Admittedly, the selection of an Undersecretary of Commerce for Intellectual Property, a post that also carries the title of Director of the United States Patent and Trademark Office, is not as important in the greater scheme of things as many of the other posts President Obama has had to fill. Having said that, given the unique and real challenges facing the U.S. patent system, it would be nice to eventually have a leader in place. While those within the Patent Office are starting initiatives that will likely help in the long run, the major issues facing the USPTO are not likely to be resolved until there is new leadership. My hope is that a new leader will be able to explain to Congress that more funding is needed, and maybe even explain that patent reform should take actually attempt to help the patent system, and the Patent Office in particular. But with the announcement of Supreme Court nominee Sonia Sotomayor, does anyone think it is realistic to anticipate a nominee for PTO Director to happen before Sotomayor’s confirmation hearings? Add to this the fact that North Korea announced that the Korean War is back on, Vice President Cheney and President Obama are jousting over how to handle terrorists, no one wanting Gitmo prisoners in the U.S., Cap and Trade working its way through Congress and Iran perpetually wanting to erase Israel from the map. With all these issues occupying the President and Congress is there any real expectation that a PTO Director will be named anytime soon?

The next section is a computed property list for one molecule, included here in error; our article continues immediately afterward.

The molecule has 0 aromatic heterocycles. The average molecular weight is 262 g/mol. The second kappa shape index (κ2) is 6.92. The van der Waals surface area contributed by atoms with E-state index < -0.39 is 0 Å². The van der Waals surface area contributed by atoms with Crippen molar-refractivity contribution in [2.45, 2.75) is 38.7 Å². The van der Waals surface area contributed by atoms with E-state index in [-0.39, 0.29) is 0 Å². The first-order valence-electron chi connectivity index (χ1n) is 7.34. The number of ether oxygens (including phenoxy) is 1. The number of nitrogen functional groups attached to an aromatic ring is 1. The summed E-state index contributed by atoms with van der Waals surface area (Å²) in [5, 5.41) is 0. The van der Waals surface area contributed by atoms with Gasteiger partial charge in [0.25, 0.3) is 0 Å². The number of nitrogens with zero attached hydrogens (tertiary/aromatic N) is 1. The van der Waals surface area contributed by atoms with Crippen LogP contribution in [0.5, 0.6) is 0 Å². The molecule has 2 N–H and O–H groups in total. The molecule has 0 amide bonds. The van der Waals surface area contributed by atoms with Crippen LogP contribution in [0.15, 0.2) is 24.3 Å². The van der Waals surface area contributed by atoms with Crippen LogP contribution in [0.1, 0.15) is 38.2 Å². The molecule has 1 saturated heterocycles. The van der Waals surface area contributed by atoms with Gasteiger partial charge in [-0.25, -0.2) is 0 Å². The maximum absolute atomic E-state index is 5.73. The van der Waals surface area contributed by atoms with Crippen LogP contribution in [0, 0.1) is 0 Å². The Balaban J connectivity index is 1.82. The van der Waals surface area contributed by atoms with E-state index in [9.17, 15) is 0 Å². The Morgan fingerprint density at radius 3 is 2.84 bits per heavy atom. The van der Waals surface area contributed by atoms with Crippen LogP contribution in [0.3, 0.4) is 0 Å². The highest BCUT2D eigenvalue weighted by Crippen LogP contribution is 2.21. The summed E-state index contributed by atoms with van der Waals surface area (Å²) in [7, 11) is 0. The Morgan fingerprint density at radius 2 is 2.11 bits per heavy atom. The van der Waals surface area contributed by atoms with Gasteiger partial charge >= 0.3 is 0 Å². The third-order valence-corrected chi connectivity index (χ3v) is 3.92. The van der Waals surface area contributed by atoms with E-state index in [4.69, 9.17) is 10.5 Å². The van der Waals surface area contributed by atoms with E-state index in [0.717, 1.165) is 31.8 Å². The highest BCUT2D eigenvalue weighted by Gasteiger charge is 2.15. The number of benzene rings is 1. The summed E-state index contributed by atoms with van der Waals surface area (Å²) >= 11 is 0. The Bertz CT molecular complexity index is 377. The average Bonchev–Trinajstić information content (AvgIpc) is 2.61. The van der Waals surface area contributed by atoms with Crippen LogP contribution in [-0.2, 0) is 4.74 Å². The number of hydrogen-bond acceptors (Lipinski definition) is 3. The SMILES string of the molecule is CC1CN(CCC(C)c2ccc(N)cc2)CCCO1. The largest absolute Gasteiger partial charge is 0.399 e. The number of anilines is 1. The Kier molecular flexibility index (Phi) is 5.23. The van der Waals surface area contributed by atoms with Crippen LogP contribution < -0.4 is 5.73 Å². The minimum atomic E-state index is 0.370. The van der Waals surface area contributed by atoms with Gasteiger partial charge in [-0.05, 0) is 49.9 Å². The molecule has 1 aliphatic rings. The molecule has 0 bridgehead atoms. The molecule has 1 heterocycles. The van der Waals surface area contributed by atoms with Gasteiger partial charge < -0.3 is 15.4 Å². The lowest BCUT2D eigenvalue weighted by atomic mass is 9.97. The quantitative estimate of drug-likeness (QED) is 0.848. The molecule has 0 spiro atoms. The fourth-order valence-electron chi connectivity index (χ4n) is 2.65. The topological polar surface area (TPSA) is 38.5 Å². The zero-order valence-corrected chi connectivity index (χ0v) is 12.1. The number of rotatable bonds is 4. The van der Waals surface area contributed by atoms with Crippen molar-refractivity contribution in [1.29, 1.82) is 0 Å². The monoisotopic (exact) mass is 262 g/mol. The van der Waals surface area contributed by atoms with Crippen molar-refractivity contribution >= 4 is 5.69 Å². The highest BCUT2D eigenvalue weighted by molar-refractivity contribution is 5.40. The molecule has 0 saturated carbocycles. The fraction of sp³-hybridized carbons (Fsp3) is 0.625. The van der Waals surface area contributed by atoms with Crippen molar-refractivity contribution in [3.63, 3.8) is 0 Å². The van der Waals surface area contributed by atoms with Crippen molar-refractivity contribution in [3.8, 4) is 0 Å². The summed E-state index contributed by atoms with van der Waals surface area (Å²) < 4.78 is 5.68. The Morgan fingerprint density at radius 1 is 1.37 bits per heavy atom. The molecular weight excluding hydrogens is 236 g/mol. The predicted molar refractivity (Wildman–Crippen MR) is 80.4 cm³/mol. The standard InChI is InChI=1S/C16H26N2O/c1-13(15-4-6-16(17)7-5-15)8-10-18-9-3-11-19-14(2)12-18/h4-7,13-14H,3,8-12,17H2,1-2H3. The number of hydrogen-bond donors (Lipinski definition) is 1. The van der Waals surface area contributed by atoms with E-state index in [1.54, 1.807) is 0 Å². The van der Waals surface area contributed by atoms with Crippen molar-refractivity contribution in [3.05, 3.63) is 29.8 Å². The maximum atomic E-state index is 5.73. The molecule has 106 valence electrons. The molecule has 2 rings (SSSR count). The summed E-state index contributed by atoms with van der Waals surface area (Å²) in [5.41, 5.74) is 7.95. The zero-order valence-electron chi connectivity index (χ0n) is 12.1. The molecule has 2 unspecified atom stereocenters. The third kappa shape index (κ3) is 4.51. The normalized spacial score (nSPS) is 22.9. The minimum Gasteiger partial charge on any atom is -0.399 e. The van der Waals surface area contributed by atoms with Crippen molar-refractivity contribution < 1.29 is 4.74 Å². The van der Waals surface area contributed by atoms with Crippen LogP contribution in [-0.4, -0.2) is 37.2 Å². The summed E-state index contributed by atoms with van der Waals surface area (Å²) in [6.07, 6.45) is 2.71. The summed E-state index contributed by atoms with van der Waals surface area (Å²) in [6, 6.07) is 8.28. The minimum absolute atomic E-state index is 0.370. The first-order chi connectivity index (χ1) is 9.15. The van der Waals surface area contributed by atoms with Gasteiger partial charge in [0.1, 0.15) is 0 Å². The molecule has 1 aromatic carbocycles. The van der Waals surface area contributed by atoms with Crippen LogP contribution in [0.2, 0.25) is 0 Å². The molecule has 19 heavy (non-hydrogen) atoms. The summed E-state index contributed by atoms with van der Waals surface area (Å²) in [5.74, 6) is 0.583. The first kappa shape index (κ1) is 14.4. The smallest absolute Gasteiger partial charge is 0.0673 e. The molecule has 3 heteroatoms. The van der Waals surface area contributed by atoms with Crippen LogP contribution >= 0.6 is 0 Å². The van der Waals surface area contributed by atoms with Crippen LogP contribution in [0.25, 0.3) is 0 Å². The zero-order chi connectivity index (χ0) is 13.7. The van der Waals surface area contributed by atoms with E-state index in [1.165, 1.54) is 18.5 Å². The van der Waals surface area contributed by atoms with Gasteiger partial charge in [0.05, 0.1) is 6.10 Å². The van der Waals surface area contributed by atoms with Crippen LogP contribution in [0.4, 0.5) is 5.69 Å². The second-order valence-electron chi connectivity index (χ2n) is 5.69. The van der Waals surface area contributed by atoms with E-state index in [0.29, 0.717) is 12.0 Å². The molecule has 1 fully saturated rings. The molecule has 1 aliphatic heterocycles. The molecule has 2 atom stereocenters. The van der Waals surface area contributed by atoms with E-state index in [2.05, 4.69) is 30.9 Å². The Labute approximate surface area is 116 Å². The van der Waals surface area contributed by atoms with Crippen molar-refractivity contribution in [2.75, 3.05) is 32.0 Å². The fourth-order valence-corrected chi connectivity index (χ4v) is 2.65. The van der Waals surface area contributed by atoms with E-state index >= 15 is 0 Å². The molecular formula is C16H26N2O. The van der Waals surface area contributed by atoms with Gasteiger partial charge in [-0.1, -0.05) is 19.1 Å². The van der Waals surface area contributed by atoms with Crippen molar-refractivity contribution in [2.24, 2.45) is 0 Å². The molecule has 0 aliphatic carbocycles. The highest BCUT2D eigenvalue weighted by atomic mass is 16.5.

What has been developing at the Patent Office seems promising, so perhaps the need for an announcement of a PTO Director is not as great as might have been otherwise originally believed by myself and others. The Acting Patent Commissioner says efforts are being made to damp down the number of applications receiving “second pair of eyes” reviews, and examiners are being encouraged to conduct interviews with representatives and applicants earlier in the process, and later in the process. These later interviews should significantly impact the number of continuations and RCEs (requests for continued examination) that are filed, which should in turn have at least a modest impact on the number of new applications and lead to higher allowance rates. It should also alleviate the growing need to appeal because of a feeling that all options have been exhausted, and lost. Of course, time will tell, but shortly after Commissioner Focarino spoke with me I heard from within the Patent Office that examiners have already started to be encouraged to find allowable matter and work with applicants and representatives in a more cooperative and collaborative way, by rejecting where appropriate and offering suggestions and alternatives that would be patentable is presented by the applicant.